The following is an illustration of how this type of donation works.
Tom has never been able to resist the ocean. After years of vacationing on the coast with his wife and three daughters, 18 years ago Tom decided to make one of his lifelong dreams come true by purchasing a second home near the ocean.
The property he bought for $200,000 is now worth $400,000. Wanting to make a difference at a qualified charitable organization, Tom (now 83) discovered that he could make a charitable gift of his vacation home and continue to use, for the rest of his life, the home he has grown to love.
Work with your legal and tax advisors to make sure a retained life estate is right for you. We are also happy to answer any questions you may have about supporting Willamette University, without obligation.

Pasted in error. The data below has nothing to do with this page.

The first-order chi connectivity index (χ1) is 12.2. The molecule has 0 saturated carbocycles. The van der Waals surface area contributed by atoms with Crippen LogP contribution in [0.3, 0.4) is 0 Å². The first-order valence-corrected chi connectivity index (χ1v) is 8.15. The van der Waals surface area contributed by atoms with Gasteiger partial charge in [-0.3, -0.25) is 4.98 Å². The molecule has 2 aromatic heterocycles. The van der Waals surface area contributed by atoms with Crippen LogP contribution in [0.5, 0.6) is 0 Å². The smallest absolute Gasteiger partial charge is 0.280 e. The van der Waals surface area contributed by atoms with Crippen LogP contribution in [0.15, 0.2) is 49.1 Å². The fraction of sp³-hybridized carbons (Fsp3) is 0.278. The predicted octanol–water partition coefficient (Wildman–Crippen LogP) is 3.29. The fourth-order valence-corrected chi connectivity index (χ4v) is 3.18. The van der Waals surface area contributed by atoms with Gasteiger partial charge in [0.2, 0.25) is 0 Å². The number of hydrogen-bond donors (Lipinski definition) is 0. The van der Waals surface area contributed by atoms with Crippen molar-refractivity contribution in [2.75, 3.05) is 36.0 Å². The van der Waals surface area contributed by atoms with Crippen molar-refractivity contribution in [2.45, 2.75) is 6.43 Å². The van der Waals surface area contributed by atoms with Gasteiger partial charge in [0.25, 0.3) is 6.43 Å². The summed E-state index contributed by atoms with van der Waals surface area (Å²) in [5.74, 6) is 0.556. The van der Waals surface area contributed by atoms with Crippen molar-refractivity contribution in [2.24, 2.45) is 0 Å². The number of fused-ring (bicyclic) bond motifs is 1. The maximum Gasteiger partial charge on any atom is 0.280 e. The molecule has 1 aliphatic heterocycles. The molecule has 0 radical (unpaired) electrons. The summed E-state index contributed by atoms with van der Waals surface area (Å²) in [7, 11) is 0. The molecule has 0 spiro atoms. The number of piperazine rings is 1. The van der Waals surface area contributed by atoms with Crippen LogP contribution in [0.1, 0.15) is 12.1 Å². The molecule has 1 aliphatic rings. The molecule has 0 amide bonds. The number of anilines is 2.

How It Works
By deeding his vacation home now and retaining a life estate, Tom will obtain a sizable charitable income tax deduction this year—based on his age and the current value of his property. In addition, he retains the right to use his vacation home at any time and is responsible for maintenance, insurance and property taxes.
The Tax Benefits
Based on the market value of the property (the house: $300,000, and the land: $100,000) and Tom's life expectancy, his certified public accountant determines his income tax deduction to be in excess of $330,000.1
If you have questions about arranging a retained life estate with Willamette University, please contact Stephen S. Brier at (866) 204-8102 (toll free) or 503-370-6022 (direct) or email@example.com.
1Based on a 1.4 percent charitable midterm federal rate.